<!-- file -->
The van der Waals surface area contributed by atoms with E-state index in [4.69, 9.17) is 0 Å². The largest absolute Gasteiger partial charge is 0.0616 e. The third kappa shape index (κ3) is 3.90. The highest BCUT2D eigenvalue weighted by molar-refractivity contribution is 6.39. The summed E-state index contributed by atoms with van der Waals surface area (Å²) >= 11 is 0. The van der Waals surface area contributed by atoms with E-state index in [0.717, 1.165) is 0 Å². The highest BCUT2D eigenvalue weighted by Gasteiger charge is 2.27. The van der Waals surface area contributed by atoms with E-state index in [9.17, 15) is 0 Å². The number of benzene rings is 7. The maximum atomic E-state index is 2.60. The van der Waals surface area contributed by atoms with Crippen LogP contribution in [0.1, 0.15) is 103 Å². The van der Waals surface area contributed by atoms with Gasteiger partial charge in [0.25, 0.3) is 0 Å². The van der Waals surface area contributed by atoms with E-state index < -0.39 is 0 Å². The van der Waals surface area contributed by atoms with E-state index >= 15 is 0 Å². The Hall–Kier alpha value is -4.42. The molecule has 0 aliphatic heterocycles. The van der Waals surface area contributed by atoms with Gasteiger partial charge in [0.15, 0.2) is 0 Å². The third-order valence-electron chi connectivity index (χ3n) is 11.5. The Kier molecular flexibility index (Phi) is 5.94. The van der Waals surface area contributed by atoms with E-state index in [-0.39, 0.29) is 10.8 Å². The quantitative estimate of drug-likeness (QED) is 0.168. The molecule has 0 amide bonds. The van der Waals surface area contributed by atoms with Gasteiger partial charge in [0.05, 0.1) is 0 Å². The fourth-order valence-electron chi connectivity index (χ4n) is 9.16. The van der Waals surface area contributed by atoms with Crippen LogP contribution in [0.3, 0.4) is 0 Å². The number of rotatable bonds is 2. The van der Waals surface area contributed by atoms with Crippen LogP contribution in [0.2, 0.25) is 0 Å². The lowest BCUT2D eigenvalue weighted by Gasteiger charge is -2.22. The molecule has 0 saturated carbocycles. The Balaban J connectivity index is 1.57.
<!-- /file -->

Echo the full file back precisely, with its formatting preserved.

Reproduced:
The van der Waals surface area contributed by atoms with E-state index in [4.69, 9.17) is 0 Å². The largest absolute Gasteiger partial charge is 0.0616 e. The third kappa shape index (κ3) is 3.90. The highest BCUT2D eigenvalue weighted by molar-refractivity contribution is 6.39. The summed E-state index contributed by atoms with van der Waals surface area (Å²) >= 11 is 0. The van der Waals surface area contributed by atoms with E-state index in [0.717, 1.165) is 0 Å². The highest BCUT2D eigenvalue weighted by Gasteiger charge is 2.27. The van der Waals surface area contributed by atoms with E-state index in [9.17, 15) is 0 Å². The number of benzene rings is 7. The maximum atomic E-state index is 2.60. The van der Waals surface area contributed by atoms with Crippen LogP contribution in [0.1, 0.15) is 103 Å². The van der Waals surface area contributed by atoms with Gasteiger partial charge in [0.25, 0.3) is 0 Å². The van der Waals surface area contributed by atoms with E-state index < -0.39 is 0 Å². The van der Waals surface area contributed by atoms with E-state index >= 15 is 0 Å². The Hall–Kier alpha value is -4.42. The molecule has 0 aliphatic heterocycles. The van der Waals surface area contributed by atoms with Gasteiger partial charge in [0.15, 0.2) is 0 Å². The third-order valence-electron chi connectivity index (χ3n) is 11.5. The Kier molecular flexibility index (Phi) is 5.94. The van der Waals surface area contributed by atoms with E-state index in [-0.39, 0.29) is 10.8 Å². The quantitative estimate of drug-likeness (QED) is 0.168. The molecule has 0 amide bonds. The van der Waals surface area contributed by atoms with Gasteiger partial charge in [0.05, 0.1) is 0 Å². The fourth-order valence-electron chi connectivity index (χ4n) is 9.16. The van der Waals surface area contributed by atoms with Crippen LogP contribution in [0.3, 0.4) is 0 Å². The number of rotatable bonds is 2. The van der Waals surface area contributed by atoms with Crippen LogP contribution in [0.2, 0.25) is 0 Å². The lowest BCUT2D eigenvalue weighted by Gasteiger charge is -2.22. The molecule has 0 saturated carbocycles. The Balaban J connectivity index is 1.57.